“I learned a lot today. I’m going to keep building on that. I feel like I have a lot of momentum. It was a big step up for me and I feel like I showed a lot. I showed I have good conditioning and good movement along with my power.
Overall, it was a promising step for Ramos, who is already 2-0 in 2021. Molina suffers back-to-back defeats for the first time in his career.
Lara wins middleweight title with must-see KO over Lamanna
The question of whether New Jersey’s Thomas Lamanna could hang with Erislandy Lara did not take long to answer.
Lara (28-3, 16 KOs), 38, of Cuba, obliterated Lamanna with a straight left hand just 80 seconds into their WBA “regular” middleweight title fight.
Lara has competed at a world class level for years but is not known for one-punch power. You wouldn’t have known that from this result, however, as it was as clean of a knockout he’s ever had in his career.
Lamanna (30-5-1, 12 KOs), 29, of Millville, New Jersey was seeking his first major title in the bout. Although the fight didn’t even last a single round, it was apparent early on he was not on Lara’s level. Prior to the highlight knockout, Lara landed the straight left to the body and head of Lamanna, before coming over the top with the walk-off shot.
“I felt strong and sharp tonight at middleweight, but I still want all of the big fights at 154-pounds too,” Lara said after the fight. “I want the winner of the Jermell Charlo-Brian Carlos Castano unification fight. Jermall Charlo [the WBC middleweight titlist] is like family; we worked in the same gym for years. But this is a sport, and I’d welcome the challenge.
“I feel great, physically. I’m going to keep doing this until my body tells me I can’t do it anymore. I don’t feel like I’ve taken a lot of punishment in my career, and I know I have at least another three years of my prime left.”
A former junior lightweight champion, Lara becomes a two-weight champion with the victory.
Ramirez wins interim title with KO victory over Avelar
Eduardo Ramirez knocked out Isaac Avelar with a blistering right hook at 1:16 of the third round, winning the WBA interim featherweight title. It marks the third knockout in a row for the surging, 28-year-old Ramirez.
Ramirez (25-2-3, 12 KOs), 28, of Sinaloa, Mexico, who is now 5-1 since unsuccessfully challenging Lee Selby for the IBF featherweight title in 2017, knocked Avelar down with a right hook less than one minute into the third round. Avelar managed to continue but not for long, as he was still visibly hurt from the shot. Ramirez rocked him with another right hook against the ropes, and the fight was stopped.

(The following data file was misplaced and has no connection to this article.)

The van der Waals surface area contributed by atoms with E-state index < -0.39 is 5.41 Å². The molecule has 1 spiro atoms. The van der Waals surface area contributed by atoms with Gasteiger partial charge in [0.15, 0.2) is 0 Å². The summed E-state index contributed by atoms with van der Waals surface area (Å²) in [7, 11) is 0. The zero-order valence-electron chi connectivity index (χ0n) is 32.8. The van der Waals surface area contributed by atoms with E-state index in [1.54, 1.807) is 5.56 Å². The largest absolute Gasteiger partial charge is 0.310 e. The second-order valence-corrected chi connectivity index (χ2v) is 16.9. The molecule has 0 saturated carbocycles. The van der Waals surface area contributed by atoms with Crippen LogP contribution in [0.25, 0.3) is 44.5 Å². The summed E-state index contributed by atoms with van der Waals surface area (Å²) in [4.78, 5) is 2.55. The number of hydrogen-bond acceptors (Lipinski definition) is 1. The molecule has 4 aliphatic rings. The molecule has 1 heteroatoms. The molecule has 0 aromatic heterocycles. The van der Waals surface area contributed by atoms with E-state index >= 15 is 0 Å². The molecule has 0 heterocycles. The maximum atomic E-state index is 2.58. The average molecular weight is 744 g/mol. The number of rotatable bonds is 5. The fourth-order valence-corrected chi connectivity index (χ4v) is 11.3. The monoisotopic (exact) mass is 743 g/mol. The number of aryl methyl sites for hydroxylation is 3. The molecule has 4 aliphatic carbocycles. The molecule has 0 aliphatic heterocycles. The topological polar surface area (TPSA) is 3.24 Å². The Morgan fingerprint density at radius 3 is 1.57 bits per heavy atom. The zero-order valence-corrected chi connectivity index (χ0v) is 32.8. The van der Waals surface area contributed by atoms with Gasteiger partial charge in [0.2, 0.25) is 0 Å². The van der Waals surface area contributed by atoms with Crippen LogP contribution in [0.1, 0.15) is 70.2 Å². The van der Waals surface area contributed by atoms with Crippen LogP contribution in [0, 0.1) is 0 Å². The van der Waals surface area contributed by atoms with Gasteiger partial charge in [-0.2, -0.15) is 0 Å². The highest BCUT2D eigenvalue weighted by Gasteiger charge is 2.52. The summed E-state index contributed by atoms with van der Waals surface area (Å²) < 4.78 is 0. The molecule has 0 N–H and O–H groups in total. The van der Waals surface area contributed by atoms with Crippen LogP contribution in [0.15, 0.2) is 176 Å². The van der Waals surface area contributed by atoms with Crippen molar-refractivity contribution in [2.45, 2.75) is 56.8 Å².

It was a devastating finish to what had been a competitive fight to that point. Ramirez hurt Avelar with the right hook late in the opening round, as well, but that didn’t stop Avelar from looking to apply pressure throughout the bout. Ramirez’s speedy right hook and jab, however, were the two best weapons of the night.
“You have to have a stone-cold mindset, and that’s what we had to finish Avelar off,” Ramirez said. “We were able to connect the right combinations to finish the fight off exactly how we wanted.
“This was a perfect coronation. To be honest, I would now like to have the chance to fight against Leo Santa Cruz. I previously fought against Miguel Flores, who barely lasted four to five rounds against me, but Leo couldn’t knock him out. This convincing knockout should be my ticket to have that opportunity.”
Ramirez only fought once in 2020, but he recorded a knockout over Flores in that appearance.
Avelar (17-3, 10 KOs), 23, of Aguascalientes, Mexico, has now lost three of his past four and been knocked out in two of those fights.
Molina outpoints Marquez for decision win
Lightweight prospect Fernando Angel Molina took advantage of an opportunity to fight on network television by defeating Prisco Marquez by unanimous decision in a six-round bout.
Molina (6-0, 3 KOs), an 18-year-old talent out of Jalisco, Mexico, was paired with Marquez (4-3-1, 1 KO), 27, of Austin, Texas, in the evening’s swing bout, which ended up taking airing on Fox ahead of the pay-per-view, due to a couple of quick finishes on the undercard. Molina was more or less in control the entire fight, and he cruised to three unanimous 60-53 scores from the judges.
According to CompuBox, Molina landed more than 100 punches in the bout, more than doubling Marquez’s total. Molina, who enjoyed a significant height and reach advantage, showed off his versatility on offense, mixing right uppercuts and body shots into his combinations. He fought well on the outside and pushed Marquez backward in the later rounds.
Marquez showed grit, especially early, as he waded through Molina’s length and leapt into looping haymakers over the top. He caught Molina on several occasions with the left hook, but the home run shot never came. The bout was Marquez’s first appearance since September 2019.
Still to come: